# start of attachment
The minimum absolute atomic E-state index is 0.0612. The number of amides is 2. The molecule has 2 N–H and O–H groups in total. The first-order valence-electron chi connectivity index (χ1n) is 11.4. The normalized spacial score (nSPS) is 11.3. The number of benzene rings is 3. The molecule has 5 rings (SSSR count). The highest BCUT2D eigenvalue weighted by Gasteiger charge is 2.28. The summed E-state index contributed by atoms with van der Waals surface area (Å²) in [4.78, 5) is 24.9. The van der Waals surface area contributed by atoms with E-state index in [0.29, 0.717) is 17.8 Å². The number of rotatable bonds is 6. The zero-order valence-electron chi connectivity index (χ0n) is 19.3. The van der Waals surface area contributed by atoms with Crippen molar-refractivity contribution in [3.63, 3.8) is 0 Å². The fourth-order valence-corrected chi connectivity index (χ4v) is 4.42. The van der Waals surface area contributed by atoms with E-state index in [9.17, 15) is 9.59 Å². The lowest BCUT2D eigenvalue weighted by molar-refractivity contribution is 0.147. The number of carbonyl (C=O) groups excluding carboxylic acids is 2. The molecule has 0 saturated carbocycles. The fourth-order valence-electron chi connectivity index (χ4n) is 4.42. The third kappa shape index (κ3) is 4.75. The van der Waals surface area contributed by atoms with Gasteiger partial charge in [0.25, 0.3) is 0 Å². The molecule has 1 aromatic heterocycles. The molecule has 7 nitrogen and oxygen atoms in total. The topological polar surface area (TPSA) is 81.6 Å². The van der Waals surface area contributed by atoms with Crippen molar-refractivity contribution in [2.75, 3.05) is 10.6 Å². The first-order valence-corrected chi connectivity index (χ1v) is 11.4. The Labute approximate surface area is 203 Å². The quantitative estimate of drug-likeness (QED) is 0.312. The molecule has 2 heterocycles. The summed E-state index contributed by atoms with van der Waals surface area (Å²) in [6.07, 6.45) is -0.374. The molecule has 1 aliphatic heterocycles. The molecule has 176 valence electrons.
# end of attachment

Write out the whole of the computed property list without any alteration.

The minimum absolute atomic E-state index is 0.0612. The number of amides is 2. The molecule has 2 N–H and O–H groups in total. The first-order valence-electron chi connectivity index (χ1n) is 11.4. The normalized spacial score (nSPS) is 11.3. The number of benzene rings is 3. The molecule has 5 rings (SSSR count). The highest BCUT2D eigenvalue weighted by Gasteiger charge is 2.28. The summed E-state index contributed by atoms with van der Waals surface area (Å²) in [4.78, 5) is 24.9. The van der Waals surface area contributed by atoms with E-state index in [0.29, 0.717) is 17.8 Å². The number of rotatable bonds is 6. The zero-order valence-electron chi connectivity index (χ0n) is 19.3. The van der Waals surface area contributed by atoms with Crippen molar-refractivity contribution in [3.63, 3.8) is 0 Å². The fourth-order valence-corrected chi connectivity index (χ4v) is 4.42. The van der Waals surface area contributed by atoms with E-state index in [9.17, 15) is 9.59 Å². The lowest BCUT2D eigenvalue weighted by molar-refractivity contribution is 0.147. The number of carbonyl (C=O) groups excluding carboxylic acids is 2. The molecule has 0 saturated carbocycles. The fourth-order valence-electron chi connectivity index (χ4n) is 4.42. The third kappa shape index (κ3) is 4.75. The van der Waals surface area contributed by atoms with Gasteiger partial charge in [0.25, 0.3) is 0 Å². The molecule has 1 aromatic heterocycles. The molecule has 7 nitrogen and oxygen atoms in total. The topological polar surface area (TPSA) is 81.6 Å². The van der Waals surface area contributed by atoms with Crippen molar-refractivity contribution in [2.75, 3.05) is 10.6 Å². The first-order valence-corrected chi connectivity index (χ1v) is 11.4. The Labute approximate surface area is 203 Å². The quantitative estimate of drug-likeness (QED) is 0.312. The molecule has 2 heterocycles. The summed E-state index contributed by atoms with van der Waals surface area (Å²) in [6.07, 6.45) is -0.374. The molecule has 1 aliphatic heterocycles. The molecule has 176 valence electrons.